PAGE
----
My special interest is in intercultural communication and the cruise industry. In three different tourism classes I explained to the students how the Finns “tick” differently and what they have to consider when dealing with Finish cooperation partners or clients. I myself learnt about the Swiss concept of Heimatort – but I have to admit that it somehow still is a challenge. Fact is that in Swiss passports the Heimatort is mentioned as the birth place. Even though your birth place can be totally different. It seems that a lot of Swiss have to lie constantly when they go abroad: When asked for their birth place, they have to put their Heimatort there, since this is the town that is mentioned in the passport, but not the birth place. It looks like the Heimatort is inherited from the father. On top of that, one can have several Heimatorte, one student explained that he has two, one inherited from his father, and one inherited from his grandfather.
In the cruise business lecture I found the students being especially interested in the environmental impact of cruise tourism and I was really proud to tell them that just about a month before I came the Finish-German company Meyer Turku (a branch of Meyer Papenburg) had received EU-backed funding to develop the very first carbon neutral cruise ship until 2025 (runs under the name “NEcOLEAP project”, see https://anbord.de/tag/necoleap-projekt/ ).
As a lecturer of German as a foreign language, I also wanted to know what kind of German language courses were offered to students. German courses always start in the autumn and last for one year. Due to timetable challenges German is taught only once a week. A one-year course tallies up four ETCS credits. For exchange students with prior knowledge of German, it is possible to do one semester and get 2 credits. For students arriving for the spring semester, it is unfortunately not possible to start with German. Thus it will be of interest for my students that they should start with German already in Finland and this way they can continue with their German studies.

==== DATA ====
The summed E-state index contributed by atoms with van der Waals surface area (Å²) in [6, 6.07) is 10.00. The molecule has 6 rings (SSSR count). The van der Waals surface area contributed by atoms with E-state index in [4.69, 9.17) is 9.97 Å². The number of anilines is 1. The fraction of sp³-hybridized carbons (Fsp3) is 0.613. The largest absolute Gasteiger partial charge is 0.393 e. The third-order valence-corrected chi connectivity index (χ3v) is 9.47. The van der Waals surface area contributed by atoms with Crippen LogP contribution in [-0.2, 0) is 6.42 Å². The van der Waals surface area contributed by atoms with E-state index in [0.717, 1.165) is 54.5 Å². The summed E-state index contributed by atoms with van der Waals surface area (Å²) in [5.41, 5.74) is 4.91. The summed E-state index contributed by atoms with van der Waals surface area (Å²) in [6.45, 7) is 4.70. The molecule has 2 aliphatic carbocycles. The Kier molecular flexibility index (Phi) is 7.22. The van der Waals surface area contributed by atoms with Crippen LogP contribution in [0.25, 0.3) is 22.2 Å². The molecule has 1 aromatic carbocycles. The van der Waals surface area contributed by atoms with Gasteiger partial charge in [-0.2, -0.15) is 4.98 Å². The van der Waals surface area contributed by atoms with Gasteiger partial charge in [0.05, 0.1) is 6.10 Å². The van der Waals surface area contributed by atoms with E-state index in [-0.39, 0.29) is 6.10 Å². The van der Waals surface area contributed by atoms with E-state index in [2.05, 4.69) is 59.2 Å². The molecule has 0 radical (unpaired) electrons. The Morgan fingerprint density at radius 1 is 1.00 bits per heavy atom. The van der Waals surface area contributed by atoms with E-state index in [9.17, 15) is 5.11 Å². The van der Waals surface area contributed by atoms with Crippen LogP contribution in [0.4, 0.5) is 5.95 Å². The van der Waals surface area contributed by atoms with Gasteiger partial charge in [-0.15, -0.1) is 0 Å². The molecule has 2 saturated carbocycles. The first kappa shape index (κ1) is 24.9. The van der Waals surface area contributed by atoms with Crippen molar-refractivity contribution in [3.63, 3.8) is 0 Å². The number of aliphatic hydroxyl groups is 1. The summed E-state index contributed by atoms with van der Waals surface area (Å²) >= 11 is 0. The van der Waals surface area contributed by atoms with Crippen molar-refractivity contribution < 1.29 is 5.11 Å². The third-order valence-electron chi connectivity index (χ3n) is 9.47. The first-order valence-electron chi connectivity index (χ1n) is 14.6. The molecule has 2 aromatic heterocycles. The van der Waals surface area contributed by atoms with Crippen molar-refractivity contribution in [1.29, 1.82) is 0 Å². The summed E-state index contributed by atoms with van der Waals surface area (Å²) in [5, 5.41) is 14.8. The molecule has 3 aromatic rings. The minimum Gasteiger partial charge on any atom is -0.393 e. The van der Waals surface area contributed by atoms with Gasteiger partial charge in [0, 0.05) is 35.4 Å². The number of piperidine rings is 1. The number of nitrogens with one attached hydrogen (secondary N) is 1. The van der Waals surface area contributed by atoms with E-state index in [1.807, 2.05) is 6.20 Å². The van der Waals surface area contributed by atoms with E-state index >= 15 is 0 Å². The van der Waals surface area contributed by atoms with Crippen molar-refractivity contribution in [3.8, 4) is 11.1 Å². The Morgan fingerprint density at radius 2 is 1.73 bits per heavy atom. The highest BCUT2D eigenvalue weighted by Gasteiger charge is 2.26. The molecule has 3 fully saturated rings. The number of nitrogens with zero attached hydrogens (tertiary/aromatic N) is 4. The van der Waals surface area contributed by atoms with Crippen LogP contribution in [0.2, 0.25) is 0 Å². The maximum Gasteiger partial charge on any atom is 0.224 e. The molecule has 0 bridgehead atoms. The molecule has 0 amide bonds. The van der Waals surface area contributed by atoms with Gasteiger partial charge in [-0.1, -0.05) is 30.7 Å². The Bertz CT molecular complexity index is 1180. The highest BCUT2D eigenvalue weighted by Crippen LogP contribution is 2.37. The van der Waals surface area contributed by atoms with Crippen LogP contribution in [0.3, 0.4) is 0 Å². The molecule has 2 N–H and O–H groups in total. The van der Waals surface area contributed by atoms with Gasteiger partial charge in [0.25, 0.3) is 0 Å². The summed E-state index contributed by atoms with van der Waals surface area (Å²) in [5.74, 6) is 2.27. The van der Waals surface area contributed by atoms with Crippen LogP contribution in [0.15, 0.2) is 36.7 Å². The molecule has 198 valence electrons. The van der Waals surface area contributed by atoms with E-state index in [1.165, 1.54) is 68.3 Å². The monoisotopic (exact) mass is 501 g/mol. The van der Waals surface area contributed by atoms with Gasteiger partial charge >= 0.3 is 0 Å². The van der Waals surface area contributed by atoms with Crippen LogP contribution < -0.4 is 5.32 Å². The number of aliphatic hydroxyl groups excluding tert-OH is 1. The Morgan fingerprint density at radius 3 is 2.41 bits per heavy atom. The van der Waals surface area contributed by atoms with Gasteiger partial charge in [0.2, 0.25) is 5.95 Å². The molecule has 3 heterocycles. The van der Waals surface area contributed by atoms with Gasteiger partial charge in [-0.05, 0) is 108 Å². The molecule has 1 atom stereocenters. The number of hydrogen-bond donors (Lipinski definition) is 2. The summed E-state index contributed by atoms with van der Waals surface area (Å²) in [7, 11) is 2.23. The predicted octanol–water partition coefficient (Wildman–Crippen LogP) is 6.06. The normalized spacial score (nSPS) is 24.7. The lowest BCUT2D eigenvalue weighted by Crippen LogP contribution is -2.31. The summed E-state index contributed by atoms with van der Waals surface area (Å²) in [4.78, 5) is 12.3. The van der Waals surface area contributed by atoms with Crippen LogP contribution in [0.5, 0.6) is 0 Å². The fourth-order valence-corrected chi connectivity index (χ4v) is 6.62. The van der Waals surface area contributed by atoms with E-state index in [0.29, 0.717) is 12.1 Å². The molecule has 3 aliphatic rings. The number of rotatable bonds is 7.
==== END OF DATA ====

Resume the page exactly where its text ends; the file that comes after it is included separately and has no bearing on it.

We have two to three Finish exchange students going to Chur each year, so I had the chance to interview two of them and they were both very happy with their exchange, praising amongst other things the extraordinary sport possibilities.
During my free time, I explored the old town of Chur which I found to be very charming and inviting. The city claims to be the oldest city of Switzerland, due to the fact that some artefacts have been found dating back to about 11.000 B.C. The city can also boast having had the first Christian bishop north of the Alps. All of this probably because the city is situated on one of the most important trails between North and South, a trail to pass through the Alps. Being also a tour guide, I found this an especially appropriate location for a university that teaches tourism. During my next stay in Chur, I will definitely have to take a guided tour in Chur to get to know more about this fascinating city and its inhabitants.
Claudia Jeltsch is a senior lecturer at the Haaga-Helia University of Applied Sciences in Helsinki, Finland. She spent a week in Chur teaching, meeting staff at the FHGR and discovering the area.